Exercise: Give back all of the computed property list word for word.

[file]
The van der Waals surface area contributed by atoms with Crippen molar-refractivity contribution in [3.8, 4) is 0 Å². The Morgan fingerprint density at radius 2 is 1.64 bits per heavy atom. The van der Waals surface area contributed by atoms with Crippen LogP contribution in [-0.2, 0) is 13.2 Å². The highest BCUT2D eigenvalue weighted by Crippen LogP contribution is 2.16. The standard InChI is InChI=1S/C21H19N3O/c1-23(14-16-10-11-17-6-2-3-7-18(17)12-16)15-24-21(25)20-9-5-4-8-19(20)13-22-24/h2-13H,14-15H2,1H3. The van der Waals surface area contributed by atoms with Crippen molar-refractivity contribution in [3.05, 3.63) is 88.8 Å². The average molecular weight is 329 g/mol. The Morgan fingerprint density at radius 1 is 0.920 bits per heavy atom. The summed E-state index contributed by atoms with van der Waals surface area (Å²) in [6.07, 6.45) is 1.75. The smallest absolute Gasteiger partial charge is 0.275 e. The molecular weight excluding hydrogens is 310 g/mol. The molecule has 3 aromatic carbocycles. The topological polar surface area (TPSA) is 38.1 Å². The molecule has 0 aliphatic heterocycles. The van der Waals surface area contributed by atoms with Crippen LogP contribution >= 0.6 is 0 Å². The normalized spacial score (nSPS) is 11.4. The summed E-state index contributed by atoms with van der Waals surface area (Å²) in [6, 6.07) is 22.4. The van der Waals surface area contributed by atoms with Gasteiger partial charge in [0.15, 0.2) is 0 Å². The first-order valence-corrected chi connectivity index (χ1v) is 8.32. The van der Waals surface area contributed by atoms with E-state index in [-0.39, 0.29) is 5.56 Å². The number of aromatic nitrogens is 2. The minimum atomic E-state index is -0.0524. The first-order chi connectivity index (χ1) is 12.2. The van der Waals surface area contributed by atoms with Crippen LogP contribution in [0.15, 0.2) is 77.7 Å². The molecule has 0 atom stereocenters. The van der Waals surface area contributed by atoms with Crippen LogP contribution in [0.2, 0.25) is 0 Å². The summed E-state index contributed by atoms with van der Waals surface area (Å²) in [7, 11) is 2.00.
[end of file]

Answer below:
The van der Waals surface area contributed by atoms with Crippen molar-refractivity contribution in [3.8, 4) is 0 Å². The Morgan fingerprint density at radius 2 is 1.64 bits per heavy atom. The van der Waals surface area contributed by atoms with Crippen LogP contribution in [-0.2, 0) is 13.2 Å². The highest BCUT2D eigenvalue weighted by Crippen LogP contribution is 2.16. The standard InChI is InChI=1S/C21H19N3O/c1-23(14-16-10-11-17-6-2-3-7-18(17)12-16)15-24-21(25)20-9-5-4-8-19(20)13-22-24/h2-13H,14-15H2,1H3. The van der Waals surface area contributed by atoms with Crippen molar-refractivity contribution in [3.05, 3.63) is 88.8 Å². The average molecular weight is 329 g/mol. The Morgan fingerprint density at radius 1 is 0.920 bits per heavy atom. The summed E-state index contributed by atoms with van der Waals surface area (Å²) in [6.07, 6.45) is 1.75. The smallest absolute Gasteiger partial charge is 0.275 e. The molecular weight excluding hydrogens is 310 g/mol. The molecule has 3 aromatic carbocycles. The topological polar surface area (TPSA) is 38.1 Å². The molecule has 0 aliphatic heterocycles. The van der Waals surface area contributed by atoms with Crippen LogP contribution >= 0.6 is 0 Å². The normalized spacial score (nSPS) is 11.4. The summed E-state index contributed by atoms with van der Waals surface area (Å²) in [6, 6.07) is 22.4. The van der Waals surface area contributed by atoms with Gasteiger partial charge in [0.15, 0.2) is 0 Å². The first-order valence-corrected chi connectivity index (χ1v) is 8.32. The van der Waals surface area contributed by atoms with E-state index in [-0.39, 0.29) is 5.56 Å². The number of aromatic nitrogens is 2. The minimum atomic E-state index is -0.0524. The first-order chi connectivity index (χ1) is 12.2. The van der Waals surface area contributed by atoms with Crippen LogP contribution in [0.15, 0.2) is 77.7 Å². The molecule has 0 atom stereocenters. The van der Waals surface area contributed by atoms with Crippen LogP contribution in [0.2, 0.25) is 0 Å². The summed E-state index contributed by atoms with van der Waals surface area (Å²) in [7, 11) is 2.00.